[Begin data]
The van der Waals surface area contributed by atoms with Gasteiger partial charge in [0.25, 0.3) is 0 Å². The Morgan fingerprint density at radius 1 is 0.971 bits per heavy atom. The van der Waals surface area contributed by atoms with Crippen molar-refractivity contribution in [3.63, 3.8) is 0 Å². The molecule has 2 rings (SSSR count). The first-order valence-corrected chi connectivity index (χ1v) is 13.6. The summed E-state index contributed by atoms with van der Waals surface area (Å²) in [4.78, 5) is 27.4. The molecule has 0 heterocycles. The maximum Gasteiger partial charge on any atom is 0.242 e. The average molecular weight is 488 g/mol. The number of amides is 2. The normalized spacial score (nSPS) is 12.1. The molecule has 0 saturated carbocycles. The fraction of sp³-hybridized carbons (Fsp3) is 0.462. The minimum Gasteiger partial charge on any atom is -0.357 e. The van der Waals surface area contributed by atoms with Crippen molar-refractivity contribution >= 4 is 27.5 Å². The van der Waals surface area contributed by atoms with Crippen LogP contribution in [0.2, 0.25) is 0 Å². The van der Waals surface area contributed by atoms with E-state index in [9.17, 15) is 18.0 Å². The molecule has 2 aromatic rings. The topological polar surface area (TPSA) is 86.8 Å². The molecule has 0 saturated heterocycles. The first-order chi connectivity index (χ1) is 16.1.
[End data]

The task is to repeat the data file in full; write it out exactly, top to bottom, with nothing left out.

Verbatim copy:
The van der Waals surface area contributed by atoms with Gasteiger partial charge in [0.25, 0.3) is 0 Å². The Morgan fingerprint density at radius 1 is 0.971 bits per heavy atom. The van der Waals surface area contributed by atoms with Crippen molar-refractivity contribution in [3.63, 3.8) is 0 Å². The molecule has 2 rings (SSSR count). The first-order valence-corrected chi connectivity index (χ1v) is 13.6. The summed E-state index contributed by atoms with van der Waals surface area (Å²) in [4.78, 5) is 27.4. The molecule has 0 heterocycles. The maximum Gasteiger partial charge on any atom is 0.242 e. The average molecular weight is 488 g/mol. The number of amides is 2. The normalized spacial score (nSPS) is 12.1. The molecule has 0 saturated carbocycles. The fraction of sp³-hybridized carbons (Fsp3) is 0.462. The minimum Gasteiger partial charge on any atom is -0.357 e. The van der Waals surface area contributed by atoms with Crippen molar-refractivity contribution >= 4 is 27.5 Å². The van der Waals surface area contributed by atoms with Crippen LogP contribution in [0.2, 0.25) is 0 Å². The van der Waals surface area contributed by atoms with E-state index in [9.17, 15) is 18.0 Å². The molecule has 2 aromatic rings. The topological polar surface area (TPSA) is 86.8 Å². The molecule has 0 saturated heterocycles. The first-order chi connectivity index (χ1) is 16.1.